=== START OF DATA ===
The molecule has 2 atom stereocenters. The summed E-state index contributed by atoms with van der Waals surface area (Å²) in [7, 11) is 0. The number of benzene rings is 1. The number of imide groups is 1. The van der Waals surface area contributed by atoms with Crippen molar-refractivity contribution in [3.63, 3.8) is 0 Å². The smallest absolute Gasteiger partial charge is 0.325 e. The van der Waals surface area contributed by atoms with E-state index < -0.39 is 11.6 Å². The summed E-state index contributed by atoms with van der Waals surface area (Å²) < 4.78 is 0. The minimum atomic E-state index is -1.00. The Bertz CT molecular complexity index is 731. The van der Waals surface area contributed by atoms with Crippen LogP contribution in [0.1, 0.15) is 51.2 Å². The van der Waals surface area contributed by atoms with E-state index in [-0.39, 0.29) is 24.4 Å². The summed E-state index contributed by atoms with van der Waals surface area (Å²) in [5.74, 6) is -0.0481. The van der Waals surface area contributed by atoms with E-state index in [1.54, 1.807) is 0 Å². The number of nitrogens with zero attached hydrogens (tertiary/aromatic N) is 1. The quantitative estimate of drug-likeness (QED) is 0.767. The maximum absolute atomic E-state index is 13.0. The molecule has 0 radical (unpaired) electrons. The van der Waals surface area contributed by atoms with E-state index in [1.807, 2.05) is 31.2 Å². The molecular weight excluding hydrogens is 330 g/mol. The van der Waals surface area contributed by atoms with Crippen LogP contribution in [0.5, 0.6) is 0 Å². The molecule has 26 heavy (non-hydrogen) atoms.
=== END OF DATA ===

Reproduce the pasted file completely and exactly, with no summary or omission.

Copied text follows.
The molecule has 2 atom stereocenters. The summed E-state index contributed by atoms with van der Waals surface area (Å²) in [7, 11) is 0. The number of benzene rings is 1. The number of imide groups is 1. The van der Waals surface area contributed by atoms with Crippen molar-refractivity contribution in [3.63, 3.8) is 0 Å². The smallest absolute Gasteiger partial charge is 0.325 e. The van der Waals surface area contributed by atoms with E-state index < -0.39 is 11.6 Å². The summed E-state index contributed by atoms with van der Waals surface area (Å²) < 4.78 is 0. The minimum atomic E-state index is -1.00. The Bertz CT molecular complexity index is 731. The van der Waals surface area contributed by atoms with Crippen LogP contribution in [0.1, 0.15) is 51.2 Å². The van der Waals surface area contributed by atoms with E-state index in [-0.39, 0.29) is 24.4 Å². The summed E-state index contributed by atoms with van der Waals surface area (Å²) in [5.74, 6) is -0.0481. The van der Waals surface area contributed by atoms with E-state index in [1.54, 1.807) is 0 Å². The number of nitrogens with zero attached hydrogens (tertiary/aromatic N) is 1. The quantitative estimate of drug-likeness (QED) is 0.767. The maximum absolute atomic E-state index is 13.0. The molecule has 0 radical (unpaired) electrons. The van der Waals surface area contributed by atoms with E-state index in [1.807, 2.05) is 31.2 Å². The molecular weight excluding hydrogens is 330 g/mol. The van der Waals surface area contributed by atoms with Crippen LogP contribution in [0.5, 0.6) is 0 Å². The molecule has 26 heavy (non-hydrogen) atoms.